Salt Lake City – the Mecca of genealogy. Home of the Church of Jesus Christ of Latter Day Saints (LDS) and the Family History Library, owned by the church that is the center of the Mormon faith. I have been making an almost annual trip to Salt Lake City for a fair number of years. While doing my research on these trips, I have also been noting changes in both the city and the library. From my corner of the genealogy world, I have some observations.
As readers may have surmised by now, this RecordClick genealogy researcher loves genealogy and also has a love of history. But let me backtrack just a bit–something a good genealogy researcher needs to do every now and again. A few years ago, my husband and I were on holiday in Paris, France. We both find beauty in maps, including the panoramic maps so popular in the 1800s. My husband likes to check out the old print shops. In one shop, among its treasures, was a panoramic map entitled:
Panorama de la ville du grand lac Sale (cite des Saints), – Dessin de Ferogio d’apres MM. Burton et Stansbury. Roughly translated, we had found: Panorama of the Great Salt Lake (City of the Saints) Village, along with the name of the artist and printer of the map.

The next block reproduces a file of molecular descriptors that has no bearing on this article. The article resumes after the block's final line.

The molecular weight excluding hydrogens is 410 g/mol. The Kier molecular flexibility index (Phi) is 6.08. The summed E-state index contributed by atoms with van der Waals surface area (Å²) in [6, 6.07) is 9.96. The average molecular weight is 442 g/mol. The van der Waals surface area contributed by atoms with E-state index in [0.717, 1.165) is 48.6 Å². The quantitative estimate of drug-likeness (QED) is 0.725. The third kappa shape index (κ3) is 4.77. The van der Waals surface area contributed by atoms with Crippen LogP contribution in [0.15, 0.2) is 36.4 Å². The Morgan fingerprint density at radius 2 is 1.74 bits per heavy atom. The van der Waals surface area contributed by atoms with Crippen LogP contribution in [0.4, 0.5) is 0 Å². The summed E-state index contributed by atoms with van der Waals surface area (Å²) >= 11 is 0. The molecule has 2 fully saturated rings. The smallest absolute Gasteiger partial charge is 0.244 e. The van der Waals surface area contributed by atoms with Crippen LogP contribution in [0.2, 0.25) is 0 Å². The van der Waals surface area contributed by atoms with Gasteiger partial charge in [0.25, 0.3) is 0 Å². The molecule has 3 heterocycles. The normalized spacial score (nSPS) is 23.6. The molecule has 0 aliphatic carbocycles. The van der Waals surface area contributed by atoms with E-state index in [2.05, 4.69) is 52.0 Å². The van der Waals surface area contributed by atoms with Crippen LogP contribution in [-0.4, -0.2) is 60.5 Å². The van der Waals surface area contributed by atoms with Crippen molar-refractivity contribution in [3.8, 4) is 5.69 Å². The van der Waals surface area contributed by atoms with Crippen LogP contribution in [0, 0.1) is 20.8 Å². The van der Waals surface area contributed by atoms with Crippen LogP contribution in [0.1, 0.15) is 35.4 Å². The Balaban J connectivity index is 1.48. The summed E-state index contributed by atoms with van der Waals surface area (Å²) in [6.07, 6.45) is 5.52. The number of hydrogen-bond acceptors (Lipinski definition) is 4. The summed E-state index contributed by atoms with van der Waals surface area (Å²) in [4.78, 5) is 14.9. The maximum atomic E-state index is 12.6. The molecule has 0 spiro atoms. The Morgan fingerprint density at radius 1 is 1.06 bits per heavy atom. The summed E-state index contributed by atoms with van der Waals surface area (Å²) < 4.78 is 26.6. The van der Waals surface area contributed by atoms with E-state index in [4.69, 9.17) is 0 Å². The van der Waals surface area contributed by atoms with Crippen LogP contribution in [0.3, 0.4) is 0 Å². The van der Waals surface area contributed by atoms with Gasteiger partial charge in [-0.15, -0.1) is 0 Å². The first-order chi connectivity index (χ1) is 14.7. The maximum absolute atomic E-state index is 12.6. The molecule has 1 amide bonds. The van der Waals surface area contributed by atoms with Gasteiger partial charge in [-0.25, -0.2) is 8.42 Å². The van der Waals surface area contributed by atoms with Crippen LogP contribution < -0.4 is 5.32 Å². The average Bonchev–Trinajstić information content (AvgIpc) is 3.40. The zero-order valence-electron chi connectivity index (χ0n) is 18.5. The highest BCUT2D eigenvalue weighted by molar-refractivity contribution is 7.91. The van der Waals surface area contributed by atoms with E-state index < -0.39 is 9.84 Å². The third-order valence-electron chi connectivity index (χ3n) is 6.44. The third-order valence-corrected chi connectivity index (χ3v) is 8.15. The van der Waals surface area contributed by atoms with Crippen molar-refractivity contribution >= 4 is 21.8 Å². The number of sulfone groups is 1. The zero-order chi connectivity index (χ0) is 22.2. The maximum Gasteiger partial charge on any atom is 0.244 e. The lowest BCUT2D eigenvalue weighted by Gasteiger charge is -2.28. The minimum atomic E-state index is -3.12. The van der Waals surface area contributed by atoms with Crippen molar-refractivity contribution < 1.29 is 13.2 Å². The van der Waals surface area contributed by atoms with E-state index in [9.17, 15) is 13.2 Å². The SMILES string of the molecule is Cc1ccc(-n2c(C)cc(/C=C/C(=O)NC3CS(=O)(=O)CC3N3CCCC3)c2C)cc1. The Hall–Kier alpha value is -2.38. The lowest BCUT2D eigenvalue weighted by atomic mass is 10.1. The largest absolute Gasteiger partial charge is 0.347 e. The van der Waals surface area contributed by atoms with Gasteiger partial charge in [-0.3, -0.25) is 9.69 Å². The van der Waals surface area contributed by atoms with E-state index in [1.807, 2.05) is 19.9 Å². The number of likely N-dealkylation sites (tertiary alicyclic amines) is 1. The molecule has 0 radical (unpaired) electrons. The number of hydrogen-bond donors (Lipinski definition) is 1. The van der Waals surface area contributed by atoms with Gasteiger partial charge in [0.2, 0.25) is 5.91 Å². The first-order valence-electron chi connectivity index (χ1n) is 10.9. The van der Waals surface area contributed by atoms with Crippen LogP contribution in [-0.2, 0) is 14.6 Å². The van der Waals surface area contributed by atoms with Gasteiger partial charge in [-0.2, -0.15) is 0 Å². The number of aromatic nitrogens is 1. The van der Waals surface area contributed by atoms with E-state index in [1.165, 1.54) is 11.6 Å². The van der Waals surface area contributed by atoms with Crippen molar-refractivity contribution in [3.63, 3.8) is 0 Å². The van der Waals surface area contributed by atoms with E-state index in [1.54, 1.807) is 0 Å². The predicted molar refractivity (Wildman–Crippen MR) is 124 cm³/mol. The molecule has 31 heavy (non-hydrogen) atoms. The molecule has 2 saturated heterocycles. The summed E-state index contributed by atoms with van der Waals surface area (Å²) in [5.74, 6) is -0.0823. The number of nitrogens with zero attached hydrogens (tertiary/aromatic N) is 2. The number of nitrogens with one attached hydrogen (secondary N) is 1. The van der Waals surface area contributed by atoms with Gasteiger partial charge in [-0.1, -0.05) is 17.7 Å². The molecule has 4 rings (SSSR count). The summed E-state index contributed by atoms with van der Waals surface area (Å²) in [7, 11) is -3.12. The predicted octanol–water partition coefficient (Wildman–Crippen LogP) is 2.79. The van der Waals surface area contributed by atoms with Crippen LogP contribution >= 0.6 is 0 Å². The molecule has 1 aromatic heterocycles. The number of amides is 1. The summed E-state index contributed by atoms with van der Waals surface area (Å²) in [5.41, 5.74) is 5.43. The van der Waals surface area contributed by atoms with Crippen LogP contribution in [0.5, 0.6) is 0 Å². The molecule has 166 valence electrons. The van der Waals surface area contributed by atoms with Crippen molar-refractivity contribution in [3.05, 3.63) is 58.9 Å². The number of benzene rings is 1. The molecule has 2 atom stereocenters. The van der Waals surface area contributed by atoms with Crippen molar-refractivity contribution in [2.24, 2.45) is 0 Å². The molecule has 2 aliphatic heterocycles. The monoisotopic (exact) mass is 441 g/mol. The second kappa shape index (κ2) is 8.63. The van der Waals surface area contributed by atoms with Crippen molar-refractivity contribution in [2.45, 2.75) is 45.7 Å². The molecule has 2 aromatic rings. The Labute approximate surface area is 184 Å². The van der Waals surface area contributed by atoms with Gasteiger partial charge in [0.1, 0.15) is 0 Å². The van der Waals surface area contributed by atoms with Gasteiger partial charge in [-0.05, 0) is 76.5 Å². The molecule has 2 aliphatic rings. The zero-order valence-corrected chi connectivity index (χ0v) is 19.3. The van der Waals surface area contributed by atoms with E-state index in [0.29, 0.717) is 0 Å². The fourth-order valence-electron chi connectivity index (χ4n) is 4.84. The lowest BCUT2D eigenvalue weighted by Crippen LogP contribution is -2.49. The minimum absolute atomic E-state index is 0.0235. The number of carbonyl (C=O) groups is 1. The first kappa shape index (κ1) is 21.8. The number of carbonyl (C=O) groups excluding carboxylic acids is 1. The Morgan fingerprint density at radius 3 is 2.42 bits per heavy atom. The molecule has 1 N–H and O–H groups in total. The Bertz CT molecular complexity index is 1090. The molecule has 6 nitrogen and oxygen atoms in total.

On this beautiful print, which we ascertained was from the 1860s, there is a rendering of the Village that contains about seven streets leading the eyes of this genealogist and my husband from the basin toward the mountains. There is no image of any temple.
Included with the print was a page out of something that might be called a travelogue. At the time we found this map in Paris, we weren’t sure what it was because it wasn’t identified and it was in French. As a good genealogy researcher does, I asked for help. A friend, who had taught French, translated for us some of the comments: